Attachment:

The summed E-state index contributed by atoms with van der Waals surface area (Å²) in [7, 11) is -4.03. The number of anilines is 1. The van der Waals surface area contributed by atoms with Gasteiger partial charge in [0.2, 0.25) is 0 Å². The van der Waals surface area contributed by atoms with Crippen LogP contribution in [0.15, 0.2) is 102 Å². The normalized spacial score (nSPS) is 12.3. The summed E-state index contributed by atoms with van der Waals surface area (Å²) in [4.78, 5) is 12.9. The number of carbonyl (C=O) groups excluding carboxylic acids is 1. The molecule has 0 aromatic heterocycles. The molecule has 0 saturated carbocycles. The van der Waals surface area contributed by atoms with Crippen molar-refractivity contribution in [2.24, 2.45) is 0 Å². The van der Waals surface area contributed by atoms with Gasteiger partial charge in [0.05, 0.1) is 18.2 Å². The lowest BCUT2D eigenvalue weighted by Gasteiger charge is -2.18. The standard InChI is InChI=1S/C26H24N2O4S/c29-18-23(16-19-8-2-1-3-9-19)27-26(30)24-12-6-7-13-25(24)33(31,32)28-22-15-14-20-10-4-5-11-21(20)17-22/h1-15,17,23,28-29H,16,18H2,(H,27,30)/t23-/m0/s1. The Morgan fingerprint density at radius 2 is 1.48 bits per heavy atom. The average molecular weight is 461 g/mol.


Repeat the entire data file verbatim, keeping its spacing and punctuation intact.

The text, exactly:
The summed E-state index contributed by atoms with van der Waals surface area (Å²) in [7, 11) is -4.03. The number of anilines is 1. The van der Waals surface area contributed by atoms with Gasteiger partial charge in [0.2, 0.25) is 0 Å². The van der Waals surface area contributed by atoms with Crippen LogP contribution in [0.15, 0.2) is 102 Å². The normalized spacial score (nSPS) is 12.3. The summed E-state index contributed by atoms with van der Waals surface area (Å²) in [4.78, 5) is 12.9. The number of carbonyl (C=O) groups excluding carboxylic acids is 1. The molecule has 0 aromatic heterocycles. The molecule has 0 saturated carbocycles. The van der Waals surface area contributed by atoms with Crippen molar-refractivity contribution in [2.24, 2.45) is 0 Å². The van der Waals surface area contributed by atoms with Gasteiger partial charge in [0.05, 0.1) is 18.2 Å². The lowest BCUT2D eigenvalue weighted by Gasteiger charge is -2.18. The standard InChI is InChI=1S/C26H24N2O4S/c29-18-23(16-19-8-2-1-3-9-19)27-26(30)24-12-6-7-13-25(24)33(31,32)28-22-15-14-20-10-4-5-11-21(20)17-22/h1-15,17,23,28-29H,16,18H2,(H,27,30)/t23-/m0/s1. The Morgan fingerprint density at radius 2 is 1.48 bits per heavy atom. The average molecular weight is 461 g/mol.